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Monday, April 15, 2013

Making Alcohol Based Soaps

Guinness Beer
Some of my best-selling soaps are those made with alcohol. I think people enjoy them for a few reasons:

1. It's fun. I mean, who wants to wash with a plain old bar of Ivory Soap when you can start your morning routine with Chardonnay?

2. Beer and other alcohols are actually good for your skin. Did you know that the Hops Flower (found in beer) have been used for centuries to soften skin and heal minor skin ailments?

3. Alcohol based soaps make great gifts!

The trick to incorporating alcohol into your soap is finding a way to combat the 'lye volcano' that can happen when lye and alcohol mix, and finding a way to keep the sugars from scorching and turning your soap a yucky brown. This is similar to what happens when making milk based soaps. I prefer to replace all or most of my water percentage with the alcohol I am using. I think it makes for a more interesting soap. Occasionally, I will do a water/other component blend, but not usually.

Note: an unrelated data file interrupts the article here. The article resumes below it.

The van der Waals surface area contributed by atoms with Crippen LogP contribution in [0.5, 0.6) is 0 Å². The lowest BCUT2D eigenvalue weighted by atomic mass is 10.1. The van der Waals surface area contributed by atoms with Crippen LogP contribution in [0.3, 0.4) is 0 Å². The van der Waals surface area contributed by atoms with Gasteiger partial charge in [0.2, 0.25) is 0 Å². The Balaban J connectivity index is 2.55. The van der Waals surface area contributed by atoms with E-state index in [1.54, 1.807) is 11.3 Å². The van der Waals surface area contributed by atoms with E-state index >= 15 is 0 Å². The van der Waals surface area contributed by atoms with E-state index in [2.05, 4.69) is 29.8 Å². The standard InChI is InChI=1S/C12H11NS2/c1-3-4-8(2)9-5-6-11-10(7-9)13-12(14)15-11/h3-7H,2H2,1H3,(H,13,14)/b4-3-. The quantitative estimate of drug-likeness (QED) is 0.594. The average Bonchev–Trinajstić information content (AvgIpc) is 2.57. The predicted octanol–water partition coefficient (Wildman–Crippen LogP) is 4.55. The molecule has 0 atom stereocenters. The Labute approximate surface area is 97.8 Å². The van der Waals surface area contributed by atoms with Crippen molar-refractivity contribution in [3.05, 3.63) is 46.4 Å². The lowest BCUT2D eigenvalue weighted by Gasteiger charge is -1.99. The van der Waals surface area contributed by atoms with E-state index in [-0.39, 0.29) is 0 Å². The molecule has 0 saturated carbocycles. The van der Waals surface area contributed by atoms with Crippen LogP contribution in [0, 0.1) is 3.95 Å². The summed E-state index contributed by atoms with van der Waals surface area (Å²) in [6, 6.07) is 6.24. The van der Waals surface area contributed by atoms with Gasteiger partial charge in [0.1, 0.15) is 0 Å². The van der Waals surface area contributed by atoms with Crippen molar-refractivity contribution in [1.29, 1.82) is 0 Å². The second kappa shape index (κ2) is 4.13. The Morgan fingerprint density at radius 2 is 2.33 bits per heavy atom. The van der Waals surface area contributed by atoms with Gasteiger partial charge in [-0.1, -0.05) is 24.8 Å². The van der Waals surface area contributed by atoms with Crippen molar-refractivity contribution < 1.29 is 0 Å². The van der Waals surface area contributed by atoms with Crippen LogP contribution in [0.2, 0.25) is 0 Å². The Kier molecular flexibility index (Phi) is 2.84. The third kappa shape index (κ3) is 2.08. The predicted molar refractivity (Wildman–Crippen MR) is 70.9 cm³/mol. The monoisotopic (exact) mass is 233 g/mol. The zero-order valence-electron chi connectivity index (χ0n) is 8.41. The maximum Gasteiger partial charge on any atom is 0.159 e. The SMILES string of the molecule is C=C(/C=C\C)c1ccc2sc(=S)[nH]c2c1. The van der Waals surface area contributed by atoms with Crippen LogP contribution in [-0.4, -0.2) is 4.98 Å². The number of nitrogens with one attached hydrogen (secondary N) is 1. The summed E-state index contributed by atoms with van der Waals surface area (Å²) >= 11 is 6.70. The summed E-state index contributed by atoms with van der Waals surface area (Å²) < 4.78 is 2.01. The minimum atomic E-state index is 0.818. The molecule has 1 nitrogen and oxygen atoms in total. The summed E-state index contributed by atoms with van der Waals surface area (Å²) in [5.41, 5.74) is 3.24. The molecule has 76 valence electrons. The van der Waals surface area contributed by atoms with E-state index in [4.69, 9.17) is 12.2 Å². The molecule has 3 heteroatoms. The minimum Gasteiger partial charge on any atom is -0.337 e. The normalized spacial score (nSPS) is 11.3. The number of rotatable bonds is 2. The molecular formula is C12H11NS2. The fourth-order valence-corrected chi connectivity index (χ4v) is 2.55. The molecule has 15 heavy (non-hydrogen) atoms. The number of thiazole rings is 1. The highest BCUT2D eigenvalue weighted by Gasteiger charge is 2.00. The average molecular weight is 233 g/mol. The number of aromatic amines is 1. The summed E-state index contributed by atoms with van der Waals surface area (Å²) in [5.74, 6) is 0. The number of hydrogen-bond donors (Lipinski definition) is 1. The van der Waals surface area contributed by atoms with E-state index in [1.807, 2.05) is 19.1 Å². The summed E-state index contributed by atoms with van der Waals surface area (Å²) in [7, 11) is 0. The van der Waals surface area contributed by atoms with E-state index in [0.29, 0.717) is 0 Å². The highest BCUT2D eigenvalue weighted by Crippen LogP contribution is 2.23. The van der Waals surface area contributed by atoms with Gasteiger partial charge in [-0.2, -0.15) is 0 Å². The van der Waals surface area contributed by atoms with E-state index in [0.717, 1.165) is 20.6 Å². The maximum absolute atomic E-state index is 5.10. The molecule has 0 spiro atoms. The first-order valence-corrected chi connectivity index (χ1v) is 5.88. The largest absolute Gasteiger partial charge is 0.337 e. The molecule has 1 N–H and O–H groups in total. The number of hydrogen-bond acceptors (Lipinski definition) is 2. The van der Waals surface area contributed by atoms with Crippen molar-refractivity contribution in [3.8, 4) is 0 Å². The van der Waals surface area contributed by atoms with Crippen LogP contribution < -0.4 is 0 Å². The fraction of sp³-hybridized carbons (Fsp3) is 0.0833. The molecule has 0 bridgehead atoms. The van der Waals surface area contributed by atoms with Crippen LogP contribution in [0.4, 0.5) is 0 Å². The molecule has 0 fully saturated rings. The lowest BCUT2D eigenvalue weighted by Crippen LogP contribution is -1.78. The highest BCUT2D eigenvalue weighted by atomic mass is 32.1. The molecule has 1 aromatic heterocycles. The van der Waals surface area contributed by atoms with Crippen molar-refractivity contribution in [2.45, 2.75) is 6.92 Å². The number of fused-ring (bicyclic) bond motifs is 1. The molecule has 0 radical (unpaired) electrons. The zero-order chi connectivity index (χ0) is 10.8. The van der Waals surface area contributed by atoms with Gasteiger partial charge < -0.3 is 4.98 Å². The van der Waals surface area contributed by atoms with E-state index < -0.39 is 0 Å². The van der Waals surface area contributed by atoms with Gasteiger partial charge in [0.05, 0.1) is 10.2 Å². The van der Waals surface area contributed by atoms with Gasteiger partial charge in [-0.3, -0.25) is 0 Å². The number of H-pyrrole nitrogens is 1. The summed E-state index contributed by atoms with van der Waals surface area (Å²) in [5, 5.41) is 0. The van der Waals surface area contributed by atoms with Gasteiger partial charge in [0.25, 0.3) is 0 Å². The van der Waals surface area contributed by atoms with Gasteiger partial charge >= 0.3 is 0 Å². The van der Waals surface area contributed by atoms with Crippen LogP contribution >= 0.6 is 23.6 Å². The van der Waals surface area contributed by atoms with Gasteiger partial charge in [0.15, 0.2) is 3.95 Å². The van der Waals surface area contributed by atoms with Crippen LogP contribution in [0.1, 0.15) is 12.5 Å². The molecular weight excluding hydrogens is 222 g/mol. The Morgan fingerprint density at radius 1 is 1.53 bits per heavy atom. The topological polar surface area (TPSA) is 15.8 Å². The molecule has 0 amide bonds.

To make a great alcohol based soap, free of volcanoes and scorching, here are my tricks:

Weighing out my liquid, preparing for the freezer
 - Always start by boiling the alcohol out of the beer or wine. You can simmer for 10 minutes or boil for 5. Be aware though, that beer can boil up and out of your pot due to carbonation. Also, alcohol boils down fast. You may start with 12 ounces of brew, and only end up with 8 ounces. Buy and boil enough to account for the evaporation.

Prepared ice baths
Beer slurry
 - Alcohol will heat up fast and at higher temperature when mixed with lye. The trick to combating this is to start with a cold base of liquid. For something like beer, I will usually toss it in the freezer for an hour or two to make it really slushy and cold. For wine, I will usually leave it in the refrigerator overnight so it becomes a wine ice cube sinceI am also trying to preserve the color of the wine. If it heats up too fast, it will turn brown. The beer will usually turn brown naturally, so I'm not as concerned with that.

Wine ice cube with lye sprinkled on top
 - Always add your lye a little at a time to prevent scorching. Due to the fact that lye heats up quickly it can burn the sugars if the liquid goes over about 106 degrees. I try to keep my liquids at about 100 degrees. This can only be achieved by starting with the cold liquid, making an ice bath for your liquid/lye container, and using your patience.

That's it! This will take longer than a typical soap recipe, but in my opinion, it's worth it.

Questions on how to make alcohol based soaps? Feel free to comment, and don't forget to subscribe to the Seattle Soap Girl Blog


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